If you could get your donation back, would you?

I always read the Kiva blog with interest.  In it, Matt Flannery, the founder and CEO, gives a candid, blow-by-blow account of Kiva’s growth.  Kiva is an innovative organization that allows donors to lend money directly to clients of microfinance organizations in the developing world.  This means that donors have the chance to connect to an low-income individual who needs a loan, lend that person money, and then get the money back.

There is a lot of interest in the idea of using invested capital (meaning funds that eventually will get returned to the investor) to fight poverty.  Which is why I found Matt’s recent post on the Kiva blog so fascinating.  In this latest iteration, Kiva “lenders” (the donors) get their money back as it’s paid back, rather than as one lump sum at the end of the loan cycle.  The effect, as Matt writes, was that people quickly turned around and lent money back to other borrowers:

We had a lot of activity, in the first 10 days since the event, our users have lent about $2.5M on the site.  Before that, we had been lending about $3M every month, so this is a significant jump.  However, instead of new funds being injected into the system, this surge of lending is compromised mostly of dollars that are already in the system.  Instead of sitting in our account, they been liquidated…headed next into the hands of entrepreneurs on the site with the help of our Field Partner MFIs.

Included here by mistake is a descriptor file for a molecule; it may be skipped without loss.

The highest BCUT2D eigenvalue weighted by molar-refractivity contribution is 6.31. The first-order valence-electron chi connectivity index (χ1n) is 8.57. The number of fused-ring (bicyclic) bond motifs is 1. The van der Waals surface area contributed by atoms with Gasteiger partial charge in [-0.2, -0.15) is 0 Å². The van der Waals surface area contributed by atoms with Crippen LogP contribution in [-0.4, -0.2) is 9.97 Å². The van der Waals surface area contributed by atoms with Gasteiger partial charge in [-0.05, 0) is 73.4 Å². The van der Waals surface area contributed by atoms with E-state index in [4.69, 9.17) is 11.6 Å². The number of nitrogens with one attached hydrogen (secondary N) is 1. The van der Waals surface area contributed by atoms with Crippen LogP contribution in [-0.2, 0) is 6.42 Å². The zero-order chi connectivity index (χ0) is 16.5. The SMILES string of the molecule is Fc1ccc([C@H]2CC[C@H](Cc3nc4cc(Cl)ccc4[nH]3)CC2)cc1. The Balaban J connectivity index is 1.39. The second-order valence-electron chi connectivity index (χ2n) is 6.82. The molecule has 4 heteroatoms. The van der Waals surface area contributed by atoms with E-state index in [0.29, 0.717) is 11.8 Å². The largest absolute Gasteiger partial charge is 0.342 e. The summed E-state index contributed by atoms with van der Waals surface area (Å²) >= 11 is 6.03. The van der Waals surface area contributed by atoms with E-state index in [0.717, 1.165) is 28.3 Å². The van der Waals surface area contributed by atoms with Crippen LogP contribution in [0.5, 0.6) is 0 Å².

This is an incredibly interesting observation, as it speaks to the mentality of the “philanthropic investor” who has the option of getting their money back.  My suspicion has always been that people who have this option would, in general, choose to reinvest the money that comes back to them — that the return of their donation is really more about accountability than about actually getting their money back.

As the social investing world expands, it will be interesting to see how this further develops.  It’s perhaps the first real data set that will help us all to understand how people really think about their giving.

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